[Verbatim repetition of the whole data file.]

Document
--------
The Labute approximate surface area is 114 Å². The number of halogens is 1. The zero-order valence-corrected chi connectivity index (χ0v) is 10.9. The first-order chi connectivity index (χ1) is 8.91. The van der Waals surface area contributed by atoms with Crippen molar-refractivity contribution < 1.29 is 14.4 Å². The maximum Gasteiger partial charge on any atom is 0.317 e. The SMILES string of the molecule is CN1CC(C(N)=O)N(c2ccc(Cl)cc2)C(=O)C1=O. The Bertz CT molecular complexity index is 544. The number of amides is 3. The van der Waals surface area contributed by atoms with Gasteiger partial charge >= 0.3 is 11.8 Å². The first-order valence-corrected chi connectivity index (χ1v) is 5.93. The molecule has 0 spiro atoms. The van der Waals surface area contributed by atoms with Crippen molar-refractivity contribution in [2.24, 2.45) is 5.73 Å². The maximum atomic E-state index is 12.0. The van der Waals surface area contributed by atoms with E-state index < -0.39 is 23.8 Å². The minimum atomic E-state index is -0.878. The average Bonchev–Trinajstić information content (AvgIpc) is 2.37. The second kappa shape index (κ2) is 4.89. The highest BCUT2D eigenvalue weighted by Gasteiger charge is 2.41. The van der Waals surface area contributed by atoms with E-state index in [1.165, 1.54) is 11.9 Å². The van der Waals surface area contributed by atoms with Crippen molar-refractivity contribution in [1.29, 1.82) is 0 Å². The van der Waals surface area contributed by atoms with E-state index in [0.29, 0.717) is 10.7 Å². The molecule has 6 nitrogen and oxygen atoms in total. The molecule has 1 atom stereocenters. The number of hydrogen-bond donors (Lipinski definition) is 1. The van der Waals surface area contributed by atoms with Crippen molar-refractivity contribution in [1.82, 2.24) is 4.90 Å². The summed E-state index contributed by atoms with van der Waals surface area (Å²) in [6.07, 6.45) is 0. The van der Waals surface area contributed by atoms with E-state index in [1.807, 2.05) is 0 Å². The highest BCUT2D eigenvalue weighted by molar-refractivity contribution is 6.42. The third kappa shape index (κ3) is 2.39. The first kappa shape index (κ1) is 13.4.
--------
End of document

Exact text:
The Labute approximate surface area is 114 Å². The number of halogens is 1. The zero-order valence-corrected chi connectivity index (χ0v) is 10.9. The first-order chi connectivity index (χ1) is 8.91. The van der Waals surface area contributed by atoms with Crippen molar-refractivity contribution < 1.29 is 14.4 Å². The maximum Gasteiger partial charge on any atom is 0.317 e. The SMILES string of the molecule is CN1CC(C(N)=O)N(c2ccc(Cl)cc2)C(=O)C1=O. The Bertz CT molecular complexity index is 544. The number of amides is 3. The van der Waals surface area contributed by atoms with Gasteiger partial charge >= 0.3 is 11.8 Å². The first-order valence-corrected chi connectivity index (χ1v) is 5.93. The molecule has 0 spiro atoms. The van der Waals surface area contributed by atoms with Crippen molar-refractivity contribution in [2.24, 2.45) is 5.73 Å². The maximum atomic E-state index is 12.0. The van der Waals surface area contributed by atoms with E-state index < -0.39 is 23.8 Å². The minimum atomic E-state index is -0.878. The average Bonchev–Trinajstić information content (AvgIpc) is 2.37. The second kappa shape index (κ2) is 4.89. The highest BCUT2D eigenvalue weighted by Gasteiger charge is 2.41. The van der Waals surface area contributed by atoms with E-state index in [1.165, 1.54) is 11.9 Å². The van der Waals surface area contributed by atoms with Crippen molar-refractivity contribution in [1.29, 1.82) is 0 Å². The van der Waals surface area contributed by atoms with E-state index in [0.29, 0.717) is 10.7 Å². The molecule has 6 nitrogen and oxygen atoms in total. The molecule has 1 atom stereocenters. The number of hydrogen-bond donors (Lipinski definition) is 1. The van der Waals surface area contributed by atoms with Crippen molar-refractivity contribution in [1.82, 2.24) is 4.90 Å². The summed E-state index contributed by atoms with van der Waals surface area (Å²) in [6.07, 6.45) is 0. The van der Waals surface area contributed by atoms with E-state index in [1.807, 2.05) is 0 Å². The highest BCUT2D eigenvalue weighted by molar-refractivity contribution is 6.42. The third kappa shape index (κ3) is 2.39. The first kappa shape index (κ1) is 13.4.